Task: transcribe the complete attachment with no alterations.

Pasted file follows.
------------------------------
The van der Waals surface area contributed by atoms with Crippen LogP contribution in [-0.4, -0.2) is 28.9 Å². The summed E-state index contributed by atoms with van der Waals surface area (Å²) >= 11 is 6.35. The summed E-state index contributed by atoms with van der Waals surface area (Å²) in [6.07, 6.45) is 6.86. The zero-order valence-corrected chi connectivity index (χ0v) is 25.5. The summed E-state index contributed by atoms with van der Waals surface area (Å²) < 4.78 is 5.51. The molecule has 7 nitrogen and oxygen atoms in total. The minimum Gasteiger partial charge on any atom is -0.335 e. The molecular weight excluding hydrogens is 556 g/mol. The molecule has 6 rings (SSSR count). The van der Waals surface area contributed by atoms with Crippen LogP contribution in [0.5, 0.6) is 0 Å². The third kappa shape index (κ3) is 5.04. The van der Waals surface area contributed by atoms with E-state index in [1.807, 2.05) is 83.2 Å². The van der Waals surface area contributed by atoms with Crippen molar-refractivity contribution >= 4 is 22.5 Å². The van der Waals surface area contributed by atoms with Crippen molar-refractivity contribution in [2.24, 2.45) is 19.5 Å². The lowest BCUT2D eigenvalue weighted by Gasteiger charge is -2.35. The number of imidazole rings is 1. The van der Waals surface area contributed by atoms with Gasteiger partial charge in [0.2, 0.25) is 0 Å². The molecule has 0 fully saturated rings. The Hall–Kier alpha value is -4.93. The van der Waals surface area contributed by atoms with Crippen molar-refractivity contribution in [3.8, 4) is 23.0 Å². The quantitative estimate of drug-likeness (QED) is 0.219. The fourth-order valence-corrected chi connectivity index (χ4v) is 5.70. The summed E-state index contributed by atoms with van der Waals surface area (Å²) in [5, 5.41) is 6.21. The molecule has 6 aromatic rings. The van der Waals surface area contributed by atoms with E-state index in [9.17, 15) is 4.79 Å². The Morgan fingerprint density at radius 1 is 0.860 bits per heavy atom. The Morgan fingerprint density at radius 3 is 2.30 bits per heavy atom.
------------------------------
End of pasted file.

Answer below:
The van der Waals surface area contributed by atoms with Crippen LogP contribution in [-0.4, -0.2) is 28.9 Å². The summed E-state index contributed by atoms with van der Waals surface area (Å²) >= 11 is 6.35. The summed E-state index contributed by atoms with van der Waals surface area (Å²) in [6.07, 6.45) is 6.86. The zero-order valence-corrected chi connectivity index (χ0v) is 25.5. The summed E-state index contributed by atoms with van der Waals surface area (Å²) < 4.78 is 5.51. The molecule has 7 nitrogen and oxygen atoms in total. The minimum Gasteiger partial charge on any atom is -0.335 e. The molecular weight excluding hydrogens is 556 g/mol. The molecule has 6 rings (SSSR count). The van der Waals surface area contributed by atoms with Crippen LogP contribution in [0.5, 0.6) is 0 Å². The third kappa shape index (κ3) is 5.04. The van der Waals surface area contributed by atoms with E-state index in [1.807, 2.05) is 83.2 Å². The van der Waals surface area contributed by atoms with Crippen molar-refractivity contribution >= 4 is 22.5 Å². The van der Waals surface area contributed by atoms with Crippen molar-refractivity contribution in [2.24, 2.45) is 19.5 Å². The lowest BCUT2D eigenvalue weighted by Gasteiger charge is -2.35. The number of imidazole rings is 1. The van der Waals surface area contributed by atoms with Gasteiger partial charge in [0.2, 0.25) is 0 Å². The molecule has 0 fully saturated rings. The Hall–Kier alpha value is -4.93. The van der Waals surface area contributed by atoms with Crippen molar-refractivity contribution in [3.8, 4) is 23.0 Å². The quantitative estimate of drug-likeness (QED) is 0.219. The fourth-order valence-corrected chi connectivity index (χ4v) is 5.70. The summed E-state index contributed by atoms with van der Waals surface area (Å²) in [5, 5.41) is 6.21. The molecule has 6 aromatic rings. The van der Waals surface area contributed by atoms with E-state index in [9.17, 15) is 4.79 Å². The Morgan fingerprint density at radius 1 is 0.860 bits per heavy atom. The Morgan fingerprint density at radius 3 is 2.30 bits per heavy atom.